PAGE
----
November 15, 2007

Language, Consciousness & Culture

In Language, Consciousness, Culture: Essays on Mental Structure (2007), Ray Jackendoff offers several strong arguments for the value of investigating cognition in terms of mental structures.

Jackendoff traces how linguistics has gradually evolved as a discipline since 1960's and how an understanding of "mental structures" through linguistics can contribute to modern cognitive science. Jackendoff concludes the book with an attempt to suggest an "integral approach" to restore the value of linguistics to other cognitive sciences by bringing together three founding themes of generative grammar: mentalism, combinatoriality, and acquisition.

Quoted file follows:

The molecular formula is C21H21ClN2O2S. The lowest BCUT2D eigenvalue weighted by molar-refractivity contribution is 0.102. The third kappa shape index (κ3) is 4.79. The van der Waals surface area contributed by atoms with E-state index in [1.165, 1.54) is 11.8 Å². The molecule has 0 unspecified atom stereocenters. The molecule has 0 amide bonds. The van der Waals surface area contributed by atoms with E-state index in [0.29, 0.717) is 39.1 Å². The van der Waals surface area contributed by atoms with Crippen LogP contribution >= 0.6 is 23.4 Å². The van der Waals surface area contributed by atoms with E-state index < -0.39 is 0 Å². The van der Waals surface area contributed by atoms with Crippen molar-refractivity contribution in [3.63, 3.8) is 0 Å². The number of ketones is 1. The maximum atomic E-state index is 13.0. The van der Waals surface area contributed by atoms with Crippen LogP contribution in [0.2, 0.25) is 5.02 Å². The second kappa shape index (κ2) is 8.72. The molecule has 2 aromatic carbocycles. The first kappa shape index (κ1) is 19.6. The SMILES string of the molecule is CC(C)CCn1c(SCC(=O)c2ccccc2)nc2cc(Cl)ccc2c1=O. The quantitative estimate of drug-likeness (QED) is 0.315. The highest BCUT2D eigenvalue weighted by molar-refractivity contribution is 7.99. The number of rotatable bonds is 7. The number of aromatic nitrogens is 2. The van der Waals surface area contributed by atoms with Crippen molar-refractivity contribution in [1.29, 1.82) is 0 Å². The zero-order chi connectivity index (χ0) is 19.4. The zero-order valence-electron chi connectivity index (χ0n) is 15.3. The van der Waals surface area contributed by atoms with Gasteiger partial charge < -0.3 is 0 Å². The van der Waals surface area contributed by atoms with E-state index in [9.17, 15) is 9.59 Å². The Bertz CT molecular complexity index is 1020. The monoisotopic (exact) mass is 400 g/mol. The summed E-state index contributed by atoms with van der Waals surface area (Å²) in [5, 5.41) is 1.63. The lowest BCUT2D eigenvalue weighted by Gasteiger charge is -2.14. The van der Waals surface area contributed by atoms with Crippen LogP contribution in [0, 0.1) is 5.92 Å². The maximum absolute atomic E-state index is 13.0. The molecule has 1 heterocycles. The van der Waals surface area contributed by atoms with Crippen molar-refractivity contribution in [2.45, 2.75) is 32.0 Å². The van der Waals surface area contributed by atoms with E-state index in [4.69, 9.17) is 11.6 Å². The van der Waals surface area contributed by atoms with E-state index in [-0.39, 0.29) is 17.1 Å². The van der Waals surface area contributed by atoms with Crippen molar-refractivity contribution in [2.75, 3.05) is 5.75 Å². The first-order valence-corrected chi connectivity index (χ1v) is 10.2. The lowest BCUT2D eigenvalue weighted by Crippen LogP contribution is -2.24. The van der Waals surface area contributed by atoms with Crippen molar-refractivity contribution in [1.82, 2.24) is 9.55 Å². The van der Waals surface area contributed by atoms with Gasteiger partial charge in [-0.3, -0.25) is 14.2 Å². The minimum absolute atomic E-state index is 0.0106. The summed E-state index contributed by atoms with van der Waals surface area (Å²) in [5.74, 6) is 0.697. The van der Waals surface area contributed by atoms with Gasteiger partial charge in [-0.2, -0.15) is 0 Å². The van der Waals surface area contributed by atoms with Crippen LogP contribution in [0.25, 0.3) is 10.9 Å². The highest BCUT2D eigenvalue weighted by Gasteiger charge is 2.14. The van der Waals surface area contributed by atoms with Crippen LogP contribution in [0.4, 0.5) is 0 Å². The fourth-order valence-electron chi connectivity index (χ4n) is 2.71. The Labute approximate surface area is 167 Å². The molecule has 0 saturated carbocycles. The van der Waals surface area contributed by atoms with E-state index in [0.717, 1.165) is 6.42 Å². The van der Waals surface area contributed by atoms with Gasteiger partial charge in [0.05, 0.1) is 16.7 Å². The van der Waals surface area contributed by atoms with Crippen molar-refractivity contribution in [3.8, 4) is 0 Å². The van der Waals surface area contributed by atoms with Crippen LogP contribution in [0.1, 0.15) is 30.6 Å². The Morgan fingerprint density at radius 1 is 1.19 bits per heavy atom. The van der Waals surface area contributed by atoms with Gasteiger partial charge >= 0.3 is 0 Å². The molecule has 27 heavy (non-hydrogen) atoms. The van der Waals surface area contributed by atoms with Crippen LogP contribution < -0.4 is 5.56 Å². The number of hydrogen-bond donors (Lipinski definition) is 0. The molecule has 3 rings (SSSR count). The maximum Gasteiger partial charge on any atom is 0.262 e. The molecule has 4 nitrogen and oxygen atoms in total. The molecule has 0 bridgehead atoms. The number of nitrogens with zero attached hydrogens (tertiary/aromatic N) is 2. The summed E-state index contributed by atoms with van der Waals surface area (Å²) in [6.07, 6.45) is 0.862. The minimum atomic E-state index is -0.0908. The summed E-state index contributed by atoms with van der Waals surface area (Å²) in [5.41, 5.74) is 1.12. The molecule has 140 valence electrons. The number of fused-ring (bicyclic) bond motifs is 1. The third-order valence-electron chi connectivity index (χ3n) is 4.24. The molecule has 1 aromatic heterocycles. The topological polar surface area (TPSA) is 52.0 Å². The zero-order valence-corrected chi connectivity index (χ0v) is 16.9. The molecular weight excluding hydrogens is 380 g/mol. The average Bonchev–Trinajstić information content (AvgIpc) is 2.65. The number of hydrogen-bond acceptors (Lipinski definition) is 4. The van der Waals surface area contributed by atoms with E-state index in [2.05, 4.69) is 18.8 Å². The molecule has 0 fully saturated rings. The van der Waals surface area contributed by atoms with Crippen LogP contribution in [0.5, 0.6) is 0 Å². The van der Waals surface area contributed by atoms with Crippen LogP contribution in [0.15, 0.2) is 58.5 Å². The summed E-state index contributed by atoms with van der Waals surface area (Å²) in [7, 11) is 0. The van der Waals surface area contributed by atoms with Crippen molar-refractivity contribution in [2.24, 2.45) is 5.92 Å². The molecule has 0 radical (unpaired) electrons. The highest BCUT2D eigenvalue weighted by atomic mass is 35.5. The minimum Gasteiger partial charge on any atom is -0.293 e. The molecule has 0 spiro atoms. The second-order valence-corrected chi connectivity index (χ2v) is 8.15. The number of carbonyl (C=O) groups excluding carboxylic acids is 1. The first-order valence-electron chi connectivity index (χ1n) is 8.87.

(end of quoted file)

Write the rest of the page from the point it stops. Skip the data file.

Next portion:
This book has significant relevance for an integrated theory of human psychology, especially in the areas of worldview constitution, structures of consciousness and the analysis of memes & values. The type and substance of Jackendoff’s rigorous mainstream research can go a long way towards a more evidence-based Integral Psychology.

"Ray Jackendoff may be the deepest and widest-ranging scholar writing on language and mind today." --Steven Pinker (Harvard University)


Samuel Gray said...

This book sounds very interesting. Is Jackendoff's thesis that a deeper understanding of linguistics will lead to a more integral understanding of cognitive science?

... said...

Jakendoff's thesis is that understanding linguistics IS integral TO cognitive science.

And as such, he offers his own 'integrative' approach to understanding the relationships between 'mind' and 'language'...

The nuances here are important!


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